I had the opportunity to pick up “The Critical Journey” and read a bit more today. This book is intended to describe the different stages we move through on our spiritual journey. It also describes places we get “stuck” and how to move from being stuck in one stage to beginning the next stage. The authors refer to being stuck in a stage as being “caged.” Today I read this regarding being “caged” at stage 2.
It is very seductive at this stage to believe that what is right for us in the faith is what is right for everyone else as well. We often believe that the religious or moral rules by which we live as a faithful disciple should be followed by everyone else. There is a tendency to become legalistic and moralistic, rigid in our understanding of what is right and what is wrong. Punishment of offenders can become an obsession of those caged at stage 2. . .
. . . No one caged in this lack of acceptance sees their own rigidity. It is impossible for them to see it, since they are so sure they are right. Consequently, a group arrogance develops which is actually counterproductive to their cause but which they seldom notice. . . .
. . . The major difference between people caged at stage 1 and those caged at stage 2 is this: at stage 1 we think we are wrong and weak; other are right and strong. At stage 2 we think we are right and strong; others are wrong and weak. (p. 62)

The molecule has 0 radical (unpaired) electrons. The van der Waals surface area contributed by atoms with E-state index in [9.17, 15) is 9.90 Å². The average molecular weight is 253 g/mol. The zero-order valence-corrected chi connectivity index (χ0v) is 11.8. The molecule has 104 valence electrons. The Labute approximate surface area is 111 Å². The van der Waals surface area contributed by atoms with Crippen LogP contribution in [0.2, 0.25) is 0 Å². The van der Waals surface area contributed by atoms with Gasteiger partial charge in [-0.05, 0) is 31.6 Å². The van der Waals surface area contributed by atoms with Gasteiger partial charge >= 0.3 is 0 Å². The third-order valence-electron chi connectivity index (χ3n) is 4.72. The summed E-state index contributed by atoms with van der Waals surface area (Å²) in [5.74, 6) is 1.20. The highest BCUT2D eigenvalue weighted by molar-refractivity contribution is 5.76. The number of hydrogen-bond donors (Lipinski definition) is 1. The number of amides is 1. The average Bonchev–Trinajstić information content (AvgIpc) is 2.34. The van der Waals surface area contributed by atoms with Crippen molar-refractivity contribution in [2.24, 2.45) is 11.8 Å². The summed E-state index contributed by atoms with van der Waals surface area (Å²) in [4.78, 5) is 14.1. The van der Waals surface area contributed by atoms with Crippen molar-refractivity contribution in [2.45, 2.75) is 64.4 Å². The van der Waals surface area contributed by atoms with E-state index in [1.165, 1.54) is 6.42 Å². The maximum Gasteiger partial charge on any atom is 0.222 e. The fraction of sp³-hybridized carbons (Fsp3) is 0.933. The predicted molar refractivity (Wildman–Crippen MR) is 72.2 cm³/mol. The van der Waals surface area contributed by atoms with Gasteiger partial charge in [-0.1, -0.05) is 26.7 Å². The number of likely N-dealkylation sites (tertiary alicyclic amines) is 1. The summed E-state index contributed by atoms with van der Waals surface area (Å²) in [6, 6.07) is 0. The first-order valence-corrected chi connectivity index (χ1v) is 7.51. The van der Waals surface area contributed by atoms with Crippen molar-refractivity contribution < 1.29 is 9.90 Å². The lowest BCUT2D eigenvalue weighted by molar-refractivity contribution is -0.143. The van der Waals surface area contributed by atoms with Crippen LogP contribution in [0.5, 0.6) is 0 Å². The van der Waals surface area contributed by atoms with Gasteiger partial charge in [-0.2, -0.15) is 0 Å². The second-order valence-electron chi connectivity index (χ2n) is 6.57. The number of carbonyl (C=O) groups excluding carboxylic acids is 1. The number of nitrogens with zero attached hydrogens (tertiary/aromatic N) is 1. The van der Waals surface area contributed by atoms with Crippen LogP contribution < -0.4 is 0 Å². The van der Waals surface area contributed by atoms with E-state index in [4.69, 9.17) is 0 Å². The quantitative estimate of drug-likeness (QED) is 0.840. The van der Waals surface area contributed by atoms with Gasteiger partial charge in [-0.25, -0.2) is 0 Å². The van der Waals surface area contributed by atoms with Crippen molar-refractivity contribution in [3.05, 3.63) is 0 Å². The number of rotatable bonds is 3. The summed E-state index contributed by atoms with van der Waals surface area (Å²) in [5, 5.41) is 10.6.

Have you personally experienced this stage? Have you moved past it? Would you know it if you were in it? Or do you reject this whole concept as a “bunch of bologna”? (in that case you might just be caged in the stage!) I have experienced stage 2. I wasn’t obsessed with “punishing offenders,” but I was darn sure that I was “right and strong” and didn’t have a high tolerance for those who believed differently. But then life happened. I got kicked around and I learned that things are not really so cut and dried. I learned that each of us is on his or her own journey. That God is working differently in each of our lives and that we are unique individuals for whom he has specific plans. Therefore it follows that the path of spiritual growth and understanding will be different for each of us. That each of us will come to understand God’s grace in our own lives through our own circumstances. And hence each of us will have a unique understanding of grace, forgiveness, hope, love and relationship with God and others. All of this has led me to become far more charitable and far less dogmatic. I have jettisoned numerous “religious or moral rules” and as I continue to do so, each step along the journey feels lighter, freer, easier. Or as Jesus once said:
“Come to me, all of you who are tired and have heavy loads, and I will give you rest. Accept my teachings and learn from me, because I am gentle and humble in spirit, and you will find rest for your lives. The burden that I ask you to accept is easy; the load I give you to carry is light.” (Mt. 11:28-30 New Century Version)
Listen to the words of Jesus! We can all use a lighter load as we travel along life’s journey.